The new iPod with Wi-Fi--the iPhone without the phone--won't bring huge bucks into stores other than Starbucks: The reason is that Apple mysteriously has chosen to make no hotspot deals except with Starbucks, nor allow third-party applications (so far). Which means that getting onto any but a free network that doesn't require a login is a hassle. Without an application or a partnership deal in place, users who want to use the average for-fee hotspot, even one for which they have an account, will have to engage in the tedious task of entering their details each time they use the network.
The other part of this problem is that hotspot operators have told me that they've never been excited by the prospect of having mobile devices that can download huge files without additional compensation. I believe that's one reason that Apple restricted the iTunes purchases from iPods and iPhones to music. I can't see a simple way by which hotspot operators can recoup additional bandwidth costs; they may have to impose throttling if they don't already. (I suspect most well-run hotspots have variable throttling based on overall usage and a particular user's usage.)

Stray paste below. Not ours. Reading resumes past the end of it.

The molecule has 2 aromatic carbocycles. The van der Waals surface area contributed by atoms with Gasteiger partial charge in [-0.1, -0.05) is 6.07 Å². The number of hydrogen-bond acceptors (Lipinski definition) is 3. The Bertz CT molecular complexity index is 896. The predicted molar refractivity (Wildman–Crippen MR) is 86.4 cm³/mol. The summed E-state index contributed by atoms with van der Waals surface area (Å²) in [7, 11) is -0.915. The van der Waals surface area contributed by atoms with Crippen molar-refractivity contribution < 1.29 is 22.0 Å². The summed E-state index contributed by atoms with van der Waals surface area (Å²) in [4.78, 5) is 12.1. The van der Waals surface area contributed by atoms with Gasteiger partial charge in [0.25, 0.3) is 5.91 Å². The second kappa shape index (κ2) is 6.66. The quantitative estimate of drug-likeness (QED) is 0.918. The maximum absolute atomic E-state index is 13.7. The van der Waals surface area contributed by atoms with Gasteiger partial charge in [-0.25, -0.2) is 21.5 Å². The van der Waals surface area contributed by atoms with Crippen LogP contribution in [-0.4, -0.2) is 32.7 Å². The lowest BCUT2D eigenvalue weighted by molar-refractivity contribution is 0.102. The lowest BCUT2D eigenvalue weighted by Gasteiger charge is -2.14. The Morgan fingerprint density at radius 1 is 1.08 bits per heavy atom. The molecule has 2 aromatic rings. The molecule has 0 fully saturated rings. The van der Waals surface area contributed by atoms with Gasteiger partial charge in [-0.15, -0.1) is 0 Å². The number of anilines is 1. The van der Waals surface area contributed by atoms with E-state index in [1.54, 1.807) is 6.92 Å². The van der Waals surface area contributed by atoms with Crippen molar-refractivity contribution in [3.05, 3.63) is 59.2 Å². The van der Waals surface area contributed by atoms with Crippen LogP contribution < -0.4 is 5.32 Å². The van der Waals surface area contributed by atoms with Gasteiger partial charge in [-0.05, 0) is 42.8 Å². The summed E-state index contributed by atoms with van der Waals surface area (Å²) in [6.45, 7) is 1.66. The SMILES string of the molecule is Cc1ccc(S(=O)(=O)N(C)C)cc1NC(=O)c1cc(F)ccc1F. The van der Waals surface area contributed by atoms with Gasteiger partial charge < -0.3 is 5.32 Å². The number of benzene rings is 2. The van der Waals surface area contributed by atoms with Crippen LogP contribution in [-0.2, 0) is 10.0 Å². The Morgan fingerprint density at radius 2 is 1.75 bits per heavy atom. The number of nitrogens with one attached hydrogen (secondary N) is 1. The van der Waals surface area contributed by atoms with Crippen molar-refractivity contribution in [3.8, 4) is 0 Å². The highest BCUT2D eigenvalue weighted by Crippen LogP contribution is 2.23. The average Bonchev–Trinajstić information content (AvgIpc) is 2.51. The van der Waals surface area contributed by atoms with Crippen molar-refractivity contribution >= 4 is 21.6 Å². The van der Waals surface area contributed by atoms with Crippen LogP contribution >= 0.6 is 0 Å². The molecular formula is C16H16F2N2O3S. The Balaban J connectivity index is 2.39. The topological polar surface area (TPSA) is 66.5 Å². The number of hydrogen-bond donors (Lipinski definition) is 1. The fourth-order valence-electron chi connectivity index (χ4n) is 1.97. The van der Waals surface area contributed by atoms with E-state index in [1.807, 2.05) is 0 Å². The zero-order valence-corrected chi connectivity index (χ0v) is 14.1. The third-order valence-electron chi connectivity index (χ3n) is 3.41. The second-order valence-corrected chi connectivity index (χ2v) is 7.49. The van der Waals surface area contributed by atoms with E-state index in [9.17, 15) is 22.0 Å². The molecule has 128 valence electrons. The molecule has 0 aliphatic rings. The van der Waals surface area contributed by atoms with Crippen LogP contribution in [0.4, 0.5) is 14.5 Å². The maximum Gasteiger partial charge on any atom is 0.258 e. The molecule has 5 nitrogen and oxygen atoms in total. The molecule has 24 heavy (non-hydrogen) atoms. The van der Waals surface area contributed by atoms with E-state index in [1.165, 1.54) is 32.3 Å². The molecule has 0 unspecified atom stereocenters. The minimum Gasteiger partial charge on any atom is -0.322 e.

Starbucks can see this as a minor win for them, because of the frictionless process of gaining access with an iPhone or iPod touch. There's no account entry to buy music; it seems like a small step from that into bundling T-Mobile HotSpot accounts with iPods and iPod touchs, but that might run afoul of the AT&T deal Apple has for the iPhone. (Where's AT&T WiFi, that company's Wi-Fi hotspot network? Apparently, part of a different division--the consumer part--and almost entirely McDonald's stores, as I've previously reported.)